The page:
For many parents, trying to decipher messages texted to them by their teenager can be frankly bewildering.
Anyone know what B4N, LOL or CYL mean for example? Well for those not in the know, that’s Bye for now, Laughing out loud, and See you later.
But while text speak seems to come naturally to the younger generation, for others it can be bewildering, seeming almost like a foreign language.
And that’s where new app the TextGenie comes in to bridge the communication gap between parents and their offspring.
Created by DCML, TextGenie is designed to translate text language and slag from the messages that come to your inbox, transforming texts into the Queen’s English so you can understand what your teen is trying to say and reply to them.
Available on Android phones for just 89p, the app works by examining a catalogue of 1,500 abbreviations. If there are particular words and phrases that you notice your child using a lot, then you can also add those to your own database – once you’ve figured out what they mean to say, of course.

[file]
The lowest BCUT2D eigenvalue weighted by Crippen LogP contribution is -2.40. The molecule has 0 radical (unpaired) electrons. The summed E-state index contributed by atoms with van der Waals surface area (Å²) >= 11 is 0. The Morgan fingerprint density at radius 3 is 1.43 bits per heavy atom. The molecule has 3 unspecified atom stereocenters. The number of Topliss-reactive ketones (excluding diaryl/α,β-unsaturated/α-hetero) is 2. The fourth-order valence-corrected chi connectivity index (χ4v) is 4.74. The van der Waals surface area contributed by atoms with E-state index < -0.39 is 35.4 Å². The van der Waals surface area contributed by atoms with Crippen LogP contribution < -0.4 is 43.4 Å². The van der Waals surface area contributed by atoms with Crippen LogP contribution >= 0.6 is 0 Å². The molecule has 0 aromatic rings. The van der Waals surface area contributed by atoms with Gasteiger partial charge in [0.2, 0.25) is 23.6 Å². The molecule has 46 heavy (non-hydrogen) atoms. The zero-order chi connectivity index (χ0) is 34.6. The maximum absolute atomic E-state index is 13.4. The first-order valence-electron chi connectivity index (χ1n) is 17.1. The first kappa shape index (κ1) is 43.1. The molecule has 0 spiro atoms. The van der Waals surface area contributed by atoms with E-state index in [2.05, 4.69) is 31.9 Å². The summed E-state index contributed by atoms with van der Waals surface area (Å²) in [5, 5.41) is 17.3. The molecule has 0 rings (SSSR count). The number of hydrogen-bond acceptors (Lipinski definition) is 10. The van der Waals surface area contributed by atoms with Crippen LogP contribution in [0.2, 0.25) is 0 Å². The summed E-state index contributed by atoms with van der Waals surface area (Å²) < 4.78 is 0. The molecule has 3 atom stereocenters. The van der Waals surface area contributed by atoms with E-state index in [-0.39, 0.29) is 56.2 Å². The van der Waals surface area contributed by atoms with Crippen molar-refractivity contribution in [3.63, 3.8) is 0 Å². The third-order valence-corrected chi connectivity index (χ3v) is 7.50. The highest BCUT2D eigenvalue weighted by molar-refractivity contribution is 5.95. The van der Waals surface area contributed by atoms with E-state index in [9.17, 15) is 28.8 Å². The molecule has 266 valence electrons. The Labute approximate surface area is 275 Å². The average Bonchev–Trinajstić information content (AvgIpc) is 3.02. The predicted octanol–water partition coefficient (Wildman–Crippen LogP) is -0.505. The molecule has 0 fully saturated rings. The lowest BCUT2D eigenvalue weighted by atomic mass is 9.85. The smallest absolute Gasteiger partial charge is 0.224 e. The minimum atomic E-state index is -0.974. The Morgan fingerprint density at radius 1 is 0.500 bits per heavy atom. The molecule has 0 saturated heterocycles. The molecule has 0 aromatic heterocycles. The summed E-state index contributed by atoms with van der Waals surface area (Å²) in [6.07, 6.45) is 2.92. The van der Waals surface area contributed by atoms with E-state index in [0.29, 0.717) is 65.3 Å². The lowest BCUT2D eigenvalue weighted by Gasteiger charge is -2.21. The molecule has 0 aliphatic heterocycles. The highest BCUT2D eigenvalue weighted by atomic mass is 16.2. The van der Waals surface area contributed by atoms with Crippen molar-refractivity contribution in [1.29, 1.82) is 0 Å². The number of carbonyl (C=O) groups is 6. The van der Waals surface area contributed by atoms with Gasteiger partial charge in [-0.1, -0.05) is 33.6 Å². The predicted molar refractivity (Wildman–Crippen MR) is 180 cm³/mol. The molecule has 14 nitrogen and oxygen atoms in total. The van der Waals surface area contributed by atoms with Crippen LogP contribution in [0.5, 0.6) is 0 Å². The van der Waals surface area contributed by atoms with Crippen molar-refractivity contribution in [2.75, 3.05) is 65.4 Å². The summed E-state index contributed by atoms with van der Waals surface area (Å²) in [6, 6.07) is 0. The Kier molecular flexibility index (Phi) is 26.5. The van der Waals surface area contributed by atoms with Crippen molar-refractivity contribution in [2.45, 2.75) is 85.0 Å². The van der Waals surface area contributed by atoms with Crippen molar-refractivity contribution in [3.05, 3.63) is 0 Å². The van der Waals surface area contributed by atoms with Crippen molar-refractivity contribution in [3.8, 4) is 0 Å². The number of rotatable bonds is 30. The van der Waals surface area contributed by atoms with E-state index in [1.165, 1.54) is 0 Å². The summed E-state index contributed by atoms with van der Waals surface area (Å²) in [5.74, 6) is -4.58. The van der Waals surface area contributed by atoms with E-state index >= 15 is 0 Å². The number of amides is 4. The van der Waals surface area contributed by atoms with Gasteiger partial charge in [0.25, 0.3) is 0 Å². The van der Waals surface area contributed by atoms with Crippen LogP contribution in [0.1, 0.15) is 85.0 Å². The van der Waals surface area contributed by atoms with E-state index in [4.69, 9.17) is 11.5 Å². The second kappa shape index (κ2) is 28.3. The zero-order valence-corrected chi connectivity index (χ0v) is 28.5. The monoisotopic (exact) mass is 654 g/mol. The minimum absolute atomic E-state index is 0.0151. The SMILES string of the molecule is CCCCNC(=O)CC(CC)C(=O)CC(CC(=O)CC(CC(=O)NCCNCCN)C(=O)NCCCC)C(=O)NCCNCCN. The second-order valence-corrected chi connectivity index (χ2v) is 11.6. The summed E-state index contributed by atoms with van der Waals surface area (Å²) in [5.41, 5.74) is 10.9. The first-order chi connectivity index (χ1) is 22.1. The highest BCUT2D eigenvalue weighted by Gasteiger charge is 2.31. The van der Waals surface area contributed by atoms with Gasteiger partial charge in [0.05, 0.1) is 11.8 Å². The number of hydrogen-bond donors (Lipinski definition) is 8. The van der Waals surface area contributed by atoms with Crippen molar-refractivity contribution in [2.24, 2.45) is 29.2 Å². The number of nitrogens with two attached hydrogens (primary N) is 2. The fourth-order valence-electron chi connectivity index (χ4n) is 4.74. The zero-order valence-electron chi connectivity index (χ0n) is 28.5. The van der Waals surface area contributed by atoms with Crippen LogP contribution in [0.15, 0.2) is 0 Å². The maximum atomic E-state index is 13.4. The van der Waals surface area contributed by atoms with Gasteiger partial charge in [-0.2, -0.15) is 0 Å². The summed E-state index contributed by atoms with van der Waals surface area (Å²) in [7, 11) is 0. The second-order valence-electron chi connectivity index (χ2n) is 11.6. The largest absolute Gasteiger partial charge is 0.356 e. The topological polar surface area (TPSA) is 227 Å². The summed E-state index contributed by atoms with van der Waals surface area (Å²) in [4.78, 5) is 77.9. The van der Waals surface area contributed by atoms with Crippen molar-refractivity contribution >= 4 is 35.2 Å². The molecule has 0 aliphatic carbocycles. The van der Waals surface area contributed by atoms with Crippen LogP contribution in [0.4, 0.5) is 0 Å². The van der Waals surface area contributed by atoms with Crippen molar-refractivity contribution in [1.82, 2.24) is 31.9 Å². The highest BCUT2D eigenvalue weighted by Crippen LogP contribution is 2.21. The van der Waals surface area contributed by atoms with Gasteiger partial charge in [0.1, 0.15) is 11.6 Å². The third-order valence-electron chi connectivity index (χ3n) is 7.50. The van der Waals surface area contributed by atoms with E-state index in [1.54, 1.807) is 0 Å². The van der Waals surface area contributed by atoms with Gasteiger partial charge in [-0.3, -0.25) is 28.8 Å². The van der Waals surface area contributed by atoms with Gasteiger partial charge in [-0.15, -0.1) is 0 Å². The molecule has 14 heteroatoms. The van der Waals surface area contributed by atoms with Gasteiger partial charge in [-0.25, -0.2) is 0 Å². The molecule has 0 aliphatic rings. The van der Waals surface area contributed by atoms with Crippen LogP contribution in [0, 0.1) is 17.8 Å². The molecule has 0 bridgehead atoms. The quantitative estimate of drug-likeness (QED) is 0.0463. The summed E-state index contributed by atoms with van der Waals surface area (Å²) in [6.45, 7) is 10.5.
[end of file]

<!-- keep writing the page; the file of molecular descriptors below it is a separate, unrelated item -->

The new app comes after recent research by the Pew Internet and American Life Project which revealed that two thirds of teens send text messages to friends and family every single day, compared with just under 40 per cent who use their mobile phones to make calls.
This was backed up by similar research by British telecoms regulator Ofcom. The findings showed the number of fixed-line calls was continuing to slump.
But for the first time, after years and years of sharp rises, the number of mobile phone calls also fell, from 125bn minutes to 124bn minutes. In contrast, more than 150bn texts were sent in 2011, compared with 50bn five years ago.
DCML says it came up with the concept for TextGenie after carrying out its own research which found that 84 per cent of parents who have teenagers said they had received text messages from their children which they simply could not understand.
The app is a step up from a number of online text speak translators which have sprung up, including one by the telephone company TalkTalk, which tells users what popular texts including BRB (be right back) and BTW (by the way) mean. With TextGenie, the work is done for you.
The firm’s director Nick Flaherty, said: “As a parent of a teenager myself, admittedly conversation is more grunts and monosyllabic at the best of times but, at least, TextGenie goes some way to helping in the area where the youngsters are more likely to communicate.”
Being billed as the way to surprise your children with your knowledge of text speak, TextGenie is described on its website as: “Sometimes rude, often cheeky, but mostly fun and practical, the translations will help you stay one step ahead of the younger generation.”
The app is a bit of a departure for DCML which usually designs and creates software for the motor industry.